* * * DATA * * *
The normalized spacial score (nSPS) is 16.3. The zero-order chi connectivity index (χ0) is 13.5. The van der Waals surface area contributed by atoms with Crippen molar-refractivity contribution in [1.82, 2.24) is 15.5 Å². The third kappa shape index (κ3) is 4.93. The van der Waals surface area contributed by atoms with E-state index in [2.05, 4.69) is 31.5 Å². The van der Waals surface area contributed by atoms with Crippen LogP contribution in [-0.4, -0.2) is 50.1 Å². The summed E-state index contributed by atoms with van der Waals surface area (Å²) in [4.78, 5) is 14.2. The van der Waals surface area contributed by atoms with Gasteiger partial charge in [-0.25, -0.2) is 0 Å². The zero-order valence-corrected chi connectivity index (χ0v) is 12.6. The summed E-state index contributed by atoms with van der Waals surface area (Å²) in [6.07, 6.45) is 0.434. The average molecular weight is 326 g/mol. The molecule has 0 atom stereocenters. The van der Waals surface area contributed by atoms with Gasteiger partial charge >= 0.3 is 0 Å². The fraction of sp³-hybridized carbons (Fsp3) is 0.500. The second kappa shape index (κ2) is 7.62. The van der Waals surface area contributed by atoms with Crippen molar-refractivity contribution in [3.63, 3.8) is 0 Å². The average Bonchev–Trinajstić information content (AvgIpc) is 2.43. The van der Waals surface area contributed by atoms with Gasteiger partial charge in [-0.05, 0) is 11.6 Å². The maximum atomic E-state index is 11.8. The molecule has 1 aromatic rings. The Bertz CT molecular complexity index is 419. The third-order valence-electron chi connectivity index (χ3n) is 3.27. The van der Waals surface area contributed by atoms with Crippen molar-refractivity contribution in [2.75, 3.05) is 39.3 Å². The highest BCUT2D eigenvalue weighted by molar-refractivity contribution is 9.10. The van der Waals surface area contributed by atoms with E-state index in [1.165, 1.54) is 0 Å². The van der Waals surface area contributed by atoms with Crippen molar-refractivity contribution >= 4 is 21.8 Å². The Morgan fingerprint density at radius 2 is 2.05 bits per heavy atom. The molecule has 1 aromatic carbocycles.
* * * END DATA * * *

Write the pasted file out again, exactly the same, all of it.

The normalized spacial score (nSPS) is 16.3. The zero-order chi connectivity index (χ0) is 13.5. The van der Waals surface area contributed by atoms with Crippen molar-refractivity contribution in [1.82, 2.24) is 15.5 Å². The third kappa shape index (κ3) is 4.93. The van der Waals surface area contributed by atoms with E-state index in [2.05, 4.69) is 31.5 Å². The van der Waals surface area contributed by atoms with Crippen LogP contribution in [-0.4, -0.2) is 50.1 Å². The summed E-state index contributed by atoms with van der Waals surface area (Å²) in [4.78, 5) is 14.2. The van der Waals surface area contributed by atoms with Gasteiger partial charge in [-0.25, -0.2) is 0 Å². The zero-order valence-corrected chi connectivity index (χ0v) is 12.6. The summed E-state index contributed by atoms with van der Waals surface area (Å²) in [6.07, 6.45) is 0.434. The average molecular weight is 326 g/mol. The molecule has 0 atom stereocenters. The van der Waals surface area contributed by atoms with Gasteiger partial charge >= 0.3 is 0 Å². The fraction of sp³-hybridized carbons (Fsp3) is 0.500. The second kappa shape index (κ2) is 7.62. The van der Waals surface area contributed by atoms with Crippen molar-refractivity contribution in [3.63, 3.8) is 0 Å². The average Bonchev–Trinajstić information content (AvgIpc) is 2.43. The van der Waals surface area contributed by atoms with Gasteiger partial charge in [-0.05, 0) is 11.6 Å². The maximum atomic E-state index is 11.8. The molecule has 1 aromatic rings. The Bertz CT molecular complexity index is 419. The third-order valence-electron chi connectivity index (χ3n) is 3.27. The van der Waals surface area contributed by atoms with Crippen molar-refractivity contribution in [2.75, 3.05) is 39.3 Å². The highest BCUT2D eigenvalue weighted by molar-refractivity contribution is 9.10. The van der Waals surface area contributed by atoms with E-state index in [1.165, 1.54) is 0 Å². The van der Waals surface area contributed by atoms with Crippen molar-refractivity contribution >= 4 is 21.8 Å². The Morgan fingerprint density at radius 2 is 2.05 bits per heavy atom. The molecule has 1 aromatic carbocycles.